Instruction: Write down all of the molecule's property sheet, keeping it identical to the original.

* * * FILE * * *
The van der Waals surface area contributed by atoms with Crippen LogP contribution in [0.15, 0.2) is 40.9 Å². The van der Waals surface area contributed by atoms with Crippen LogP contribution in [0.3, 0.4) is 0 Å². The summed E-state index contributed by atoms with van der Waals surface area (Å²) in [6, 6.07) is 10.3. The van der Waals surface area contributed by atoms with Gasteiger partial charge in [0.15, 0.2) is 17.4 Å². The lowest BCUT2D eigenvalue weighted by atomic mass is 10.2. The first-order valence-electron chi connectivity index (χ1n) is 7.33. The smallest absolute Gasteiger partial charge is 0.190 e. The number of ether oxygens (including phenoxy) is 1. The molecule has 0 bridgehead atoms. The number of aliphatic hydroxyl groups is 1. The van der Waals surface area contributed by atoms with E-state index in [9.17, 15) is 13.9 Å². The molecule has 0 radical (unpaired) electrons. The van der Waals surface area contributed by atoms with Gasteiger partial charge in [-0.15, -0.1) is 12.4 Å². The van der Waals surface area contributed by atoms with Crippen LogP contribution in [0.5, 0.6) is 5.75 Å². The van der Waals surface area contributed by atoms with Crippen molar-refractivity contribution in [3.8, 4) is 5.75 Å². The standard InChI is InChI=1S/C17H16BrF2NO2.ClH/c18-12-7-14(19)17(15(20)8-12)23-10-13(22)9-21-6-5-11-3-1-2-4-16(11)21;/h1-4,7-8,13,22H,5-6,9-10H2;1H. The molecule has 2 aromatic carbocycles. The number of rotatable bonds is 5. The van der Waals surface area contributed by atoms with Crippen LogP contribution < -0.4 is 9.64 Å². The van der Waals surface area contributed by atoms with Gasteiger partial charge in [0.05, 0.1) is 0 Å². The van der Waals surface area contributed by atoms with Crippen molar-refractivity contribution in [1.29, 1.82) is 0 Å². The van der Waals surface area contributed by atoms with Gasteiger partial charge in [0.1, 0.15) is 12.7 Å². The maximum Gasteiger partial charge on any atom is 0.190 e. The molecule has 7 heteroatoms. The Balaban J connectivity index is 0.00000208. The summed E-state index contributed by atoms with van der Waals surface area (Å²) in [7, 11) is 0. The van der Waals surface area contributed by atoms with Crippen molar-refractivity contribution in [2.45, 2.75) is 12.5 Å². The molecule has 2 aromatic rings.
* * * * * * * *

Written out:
The van der Waals surface area contributed by atoms with Crippen LogP contribution in [0.15, 0.2) is 40.9 Å². The van der Waals surface area contributed by atoms with Crippen LogP contribution in [0.3, 0.4) is 0 Å². The summed E-state index contributed by atoms with van der Waals surface area (Å²) in [6, 6.07) is 10.3. The van der Waals surface area contributed by atoms with Gasteiger partial charge in [0.15, 0.2) is 17.4 Å². The lowest BCUT2D eigenvalue weighted by atomic mass is 10.2. The first-order valence-electron chi connectivity index (χ1n) is 7.33. The smallest absolute Gasteiger partial charge is 0.190 e. The number of ether oxygens (including phenoxy) is 1. The molecule has 0 bridgehead atoms. The number of aliphatic hydroxyl groups is 1. The van der Waals surface area contributed by atoms with E-state index in [9.17, 15) is 13.9 Å². The molecule has 0 radical (unpaired) electrons. The van der Waals surface area contributed by atoms with Gasteiger partial charge in [-0.15, -0.1) is 12.4 Å². The van der Waals surface area contributed by atoms with Crippen LogP contribution in [0.5, 0.6) is 5.75 Å². The van der Waals surface area contributed by atoms with Crippen molar-refractivity contribution in [3.8, 4) is 5.75 Å². The standard InChI is InChI=1S/C17H16BrF2NO2.ClH/c18-12-7-14(19)17(15(20)8-12)23-10-13(22)9-21-6-5-11-3-1-2-4-16(11)21;/h1-4,7-8,13,22H,5-6,9-10H2;1H. The molecule has 2 aromatic carbocycles. The number of rotatable bonds is 5. The van der Waals surface area contributed by atoms with Crippen LogP contribution < -0.4 is 9.64 Å². The van der Waals surface area contributed by atoms with Gasteiger partial charge in [0.05, 0.1) is 0 Å². The van der Waals surface area contributed by atoms with Crippen molar-refractivity contribution in [1.29, 1.82) is 0 Å². The van der Waals surface area contributed by atoms with Gasteiger partial charge in [0.1, 0.15) is 12.7 Å². The maximum Gasteiger partial charge on any atom is 0.190 e. The molecule has 7 heteroatoms. The Balaban J connectivity index is 0.00000208. The summed E-state index contributed by atoms with van der Waals surface area (Å²) in [7, 11) is 0. The van der Waals surface area contributed by atoms with Crippen molar-refractivity contribution in [2.45, 2.75) is 12.5 Å². The molecule has 2 aromatic rings.